What is gout?

Gout is a common form of inflammatory arthritis that is very painful. It usually affects one joint at a time (often the big toe joint). There are times when symptoms get worse, known as flares, and times when there are no symptoms, known as remission. Repeated bouts of gout can lead to gouty arthritis, a worsening form of arthritis.

There is no cure for gout, but you can effectively treat and manage the condition with medication and self-management strategies.

What are the signs and symptoms of gout?

Gout flares start suddenly and can last days or weeks. These flares are followed by long periods of remission—weeks, months, or years—without symptoms before another flare begins. Gout usually occurs in only one joint at a time. It is often found in the big toe. Along with the big toe, joints that are commonly affected are the lesser toe joints, the ankle, and the knee.

Symptoms in the affected joint(s) may include:

  • Pain, usually intense
  • Swelling
  • Redness
  • Heat

What causes gout?

Gout is caused by a condition known as hyperuricemia, where there is too much uric acid in the body. The body makes uric acid when it breaks down purines, which are found in your body and the foods you eat. When there is too much uric acid in the body, uric acid crystals (monosodium urate) can build up in joints, fluids, and tissues within the body. Hyperuricemia does not always cause gout, and hyperuricemia without gout symptoms does not need to be treated.

What increases your chances for gout?

The following make it more likely that you will develop hyperuricemia, which causes gout:

  • Being male
  • Being obese
  • Having certain health conditions, including:
    • Congestive heart failure
    • Hypertension (high blood pressure)
    • Insulin resistance
    • Metabolic syndrome
    • Diabetes
    • Poor kidney function
  • Using certain medications, such as diuretics (water pills).
  • Drinking alcohol. The risk of gout is greater as alcohol intake goes up.
  • Eating or drinking food and drinks high in fructose (a type of sugar).

Having a diet high in purines, which the body breaks down into uric acid. Purine-rich foods include red meat, organ meat, and some kinds of seafood, such as anchovies, sardines, mussels, scallops, trout, and tuna

How is gout diagnosed?

A medical doctor diagnoses gout by assessing your symptoms and the results of your physical examination, X-rays, and lab tests. Gout can only be diagnosed during a flare when a joint is hot, swollen, and painful and when a lab test finds uric acid crystals in the affected joint.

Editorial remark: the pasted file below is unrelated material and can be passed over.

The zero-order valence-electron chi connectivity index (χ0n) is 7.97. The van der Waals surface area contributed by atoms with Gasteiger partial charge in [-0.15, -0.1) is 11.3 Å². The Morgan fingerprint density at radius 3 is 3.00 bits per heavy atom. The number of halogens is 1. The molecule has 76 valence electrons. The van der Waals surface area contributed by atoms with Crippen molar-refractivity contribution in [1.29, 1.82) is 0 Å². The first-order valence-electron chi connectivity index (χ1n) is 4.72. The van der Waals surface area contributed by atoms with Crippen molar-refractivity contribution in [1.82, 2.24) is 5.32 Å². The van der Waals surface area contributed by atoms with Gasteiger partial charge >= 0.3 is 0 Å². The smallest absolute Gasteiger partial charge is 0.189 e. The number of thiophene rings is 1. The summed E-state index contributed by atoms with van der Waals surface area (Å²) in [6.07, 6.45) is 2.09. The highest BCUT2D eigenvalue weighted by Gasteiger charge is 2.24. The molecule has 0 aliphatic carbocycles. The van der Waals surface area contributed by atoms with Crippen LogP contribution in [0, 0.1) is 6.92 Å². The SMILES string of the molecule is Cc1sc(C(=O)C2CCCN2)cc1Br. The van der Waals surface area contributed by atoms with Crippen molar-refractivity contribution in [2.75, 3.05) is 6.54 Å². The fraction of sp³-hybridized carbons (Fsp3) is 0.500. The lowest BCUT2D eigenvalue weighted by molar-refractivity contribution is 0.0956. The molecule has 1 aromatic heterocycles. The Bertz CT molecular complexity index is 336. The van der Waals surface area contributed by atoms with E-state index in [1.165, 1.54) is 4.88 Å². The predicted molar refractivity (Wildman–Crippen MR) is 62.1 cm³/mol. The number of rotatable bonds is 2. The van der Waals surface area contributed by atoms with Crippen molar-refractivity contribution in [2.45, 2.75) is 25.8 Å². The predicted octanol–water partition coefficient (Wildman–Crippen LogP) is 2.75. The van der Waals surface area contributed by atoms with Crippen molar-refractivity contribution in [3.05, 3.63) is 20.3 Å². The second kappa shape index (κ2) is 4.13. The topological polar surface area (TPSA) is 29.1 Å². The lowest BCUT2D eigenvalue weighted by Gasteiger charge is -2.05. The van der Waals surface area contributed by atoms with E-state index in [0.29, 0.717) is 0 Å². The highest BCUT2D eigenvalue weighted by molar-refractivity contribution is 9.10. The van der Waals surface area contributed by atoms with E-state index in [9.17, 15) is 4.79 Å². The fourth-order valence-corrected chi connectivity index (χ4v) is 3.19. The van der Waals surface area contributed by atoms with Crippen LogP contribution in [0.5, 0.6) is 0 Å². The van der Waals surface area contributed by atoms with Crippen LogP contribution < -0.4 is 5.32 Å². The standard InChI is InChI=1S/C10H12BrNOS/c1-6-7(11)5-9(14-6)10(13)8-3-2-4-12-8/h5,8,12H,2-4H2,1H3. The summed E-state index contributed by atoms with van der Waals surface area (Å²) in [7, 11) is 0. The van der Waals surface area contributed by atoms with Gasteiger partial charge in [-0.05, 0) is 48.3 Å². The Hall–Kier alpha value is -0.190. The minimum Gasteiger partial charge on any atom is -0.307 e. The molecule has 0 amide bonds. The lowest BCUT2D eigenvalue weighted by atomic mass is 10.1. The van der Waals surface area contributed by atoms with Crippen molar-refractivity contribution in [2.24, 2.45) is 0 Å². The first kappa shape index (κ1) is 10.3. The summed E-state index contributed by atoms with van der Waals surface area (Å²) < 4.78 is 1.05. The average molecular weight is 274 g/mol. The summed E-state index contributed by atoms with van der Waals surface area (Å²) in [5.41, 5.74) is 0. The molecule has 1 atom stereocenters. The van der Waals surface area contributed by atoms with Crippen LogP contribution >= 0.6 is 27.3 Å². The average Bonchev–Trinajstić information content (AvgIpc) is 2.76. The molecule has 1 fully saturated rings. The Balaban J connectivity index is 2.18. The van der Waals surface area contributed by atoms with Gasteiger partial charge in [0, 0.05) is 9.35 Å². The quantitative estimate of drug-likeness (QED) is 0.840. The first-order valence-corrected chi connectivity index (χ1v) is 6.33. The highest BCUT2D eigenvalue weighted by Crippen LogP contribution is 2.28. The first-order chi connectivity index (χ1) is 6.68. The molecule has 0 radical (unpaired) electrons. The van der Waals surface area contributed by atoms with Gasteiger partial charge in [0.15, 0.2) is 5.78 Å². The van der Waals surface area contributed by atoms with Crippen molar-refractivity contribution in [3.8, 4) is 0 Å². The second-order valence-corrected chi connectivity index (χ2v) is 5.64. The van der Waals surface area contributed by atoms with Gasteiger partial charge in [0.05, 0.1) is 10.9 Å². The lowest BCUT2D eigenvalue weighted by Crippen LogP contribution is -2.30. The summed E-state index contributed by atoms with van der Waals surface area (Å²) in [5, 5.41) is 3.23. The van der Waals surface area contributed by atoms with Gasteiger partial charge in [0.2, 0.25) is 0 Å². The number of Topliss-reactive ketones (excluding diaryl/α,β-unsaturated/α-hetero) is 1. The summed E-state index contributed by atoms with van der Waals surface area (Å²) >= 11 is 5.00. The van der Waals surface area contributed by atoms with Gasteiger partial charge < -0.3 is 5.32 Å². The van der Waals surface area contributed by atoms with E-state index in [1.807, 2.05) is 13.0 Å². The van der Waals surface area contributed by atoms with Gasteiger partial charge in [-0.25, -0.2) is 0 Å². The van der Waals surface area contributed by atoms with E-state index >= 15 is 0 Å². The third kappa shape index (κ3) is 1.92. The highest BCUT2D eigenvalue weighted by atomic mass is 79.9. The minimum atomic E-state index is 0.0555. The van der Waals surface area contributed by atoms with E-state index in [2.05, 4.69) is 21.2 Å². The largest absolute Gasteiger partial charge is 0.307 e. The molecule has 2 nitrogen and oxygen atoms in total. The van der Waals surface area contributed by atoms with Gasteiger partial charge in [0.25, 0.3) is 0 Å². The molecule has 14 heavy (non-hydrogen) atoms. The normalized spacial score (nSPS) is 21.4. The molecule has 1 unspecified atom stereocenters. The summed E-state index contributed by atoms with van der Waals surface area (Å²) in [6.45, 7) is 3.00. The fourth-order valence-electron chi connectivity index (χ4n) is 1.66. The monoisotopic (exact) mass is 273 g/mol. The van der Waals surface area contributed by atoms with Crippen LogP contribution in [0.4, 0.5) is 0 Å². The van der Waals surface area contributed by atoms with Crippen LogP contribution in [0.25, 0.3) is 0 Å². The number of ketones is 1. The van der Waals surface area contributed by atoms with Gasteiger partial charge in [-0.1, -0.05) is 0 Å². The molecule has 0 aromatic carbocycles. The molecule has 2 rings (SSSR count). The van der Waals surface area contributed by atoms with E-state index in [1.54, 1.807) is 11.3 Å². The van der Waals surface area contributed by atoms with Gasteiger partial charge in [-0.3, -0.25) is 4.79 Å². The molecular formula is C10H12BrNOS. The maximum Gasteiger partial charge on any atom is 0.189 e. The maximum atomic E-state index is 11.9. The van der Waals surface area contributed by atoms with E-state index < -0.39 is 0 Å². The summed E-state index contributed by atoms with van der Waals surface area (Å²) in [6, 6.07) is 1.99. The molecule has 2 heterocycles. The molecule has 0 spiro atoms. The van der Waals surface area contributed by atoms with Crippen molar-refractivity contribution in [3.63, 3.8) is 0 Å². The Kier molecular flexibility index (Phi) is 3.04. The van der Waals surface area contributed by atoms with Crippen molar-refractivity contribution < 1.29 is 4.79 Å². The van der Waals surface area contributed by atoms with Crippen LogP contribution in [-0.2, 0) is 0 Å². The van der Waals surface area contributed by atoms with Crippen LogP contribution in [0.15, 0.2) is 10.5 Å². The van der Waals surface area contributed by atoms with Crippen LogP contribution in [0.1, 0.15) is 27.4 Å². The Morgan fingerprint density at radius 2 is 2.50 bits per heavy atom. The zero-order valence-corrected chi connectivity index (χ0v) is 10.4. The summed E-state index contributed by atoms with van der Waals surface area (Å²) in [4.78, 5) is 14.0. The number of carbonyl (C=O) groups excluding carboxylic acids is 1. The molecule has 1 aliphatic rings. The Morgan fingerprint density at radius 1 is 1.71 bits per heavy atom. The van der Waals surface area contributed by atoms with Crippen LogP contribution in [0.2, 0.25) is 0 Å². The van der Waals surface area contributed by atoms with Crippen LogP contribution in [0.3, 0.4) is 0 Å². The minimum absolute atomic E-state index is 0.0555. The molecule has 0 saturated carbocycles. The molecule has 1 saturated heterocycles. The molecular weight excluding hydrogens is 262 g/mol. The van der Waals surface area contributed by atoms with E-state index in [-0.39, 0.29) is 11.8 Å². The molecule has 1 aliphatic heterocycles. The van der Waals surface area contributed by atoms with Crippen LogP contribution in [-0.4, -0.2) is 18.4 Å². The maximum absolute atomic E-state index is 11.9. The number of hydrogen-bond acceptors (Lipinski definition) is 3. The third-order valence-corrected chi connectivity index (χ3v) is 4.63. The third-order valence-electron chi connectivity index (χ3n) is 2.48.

How is gout treated?

Gout can be effectively treated and managed with medical treatment and self-management strategies. Your health care provider may recommend a medical treatment plan to

  • Manage the pain of a flare. Treatment for flares consists of nonsteroidal anti-inflammatory drugs (NSAIDs) like ibuprofen, steroids, and the anti-inflammatory drug colchicine.
  • Prevent future flares. Making changes to your diet and lifestyle, such as losing weight, limiting alcohol, eating less purine-rich food (like red meat or organ meat), may help prevent future attacks. Changing or stopping medications associated with hyperuricemia (like diuretics) may also help.
  • Prevent tophi and kidney stones from forming as a result of chronic high levels of uric acid. Tophi are hard, uric acid deposits under the skin. For people with frequent acute flares or chronic gout, doctors may recommend preventive therapy to lower uric acid levels in the blood using drugs like allopurinol, febuxostat, and pegloticase.

In addition to medical treatment, you can manage your gout with self-management strategies. Self-management is what you do day to day to manage your condition and stay healthy, like making healthy lifestyle choices. The self-management strategies described below are proven to reduce pain and disability, so you can pursue the activities important to you.

Summary

Gout is a common form of arthritis that affects the joints. It can lead to intense pain, swelling, and stiffness. The condition affects more than 3 million Americans and is more prevalent in males than females.

Hyperuricemia — when too much uric acid is present in a person’s blood — is the leading cause of gout.
Individuals may experience hyperuricemia if their body overproduces uric acid or if their kidneys do not excrete the substance adequately.

A doctor will typically recommend prescription medications to treat gout. This may include treatments to reduce inflammation in the affected joints and drugs to help regulate uric acid levels.

People can help reduce their risk of developing gout by avoiding foods high in purines that the body converts into uric acid, keeping adequately hydrated, and avoiding alcohol.

Follow me on social media.

This post may contain affiliate links. You can find the full disclosure here

Sharing Is Caring - Send this to a friend!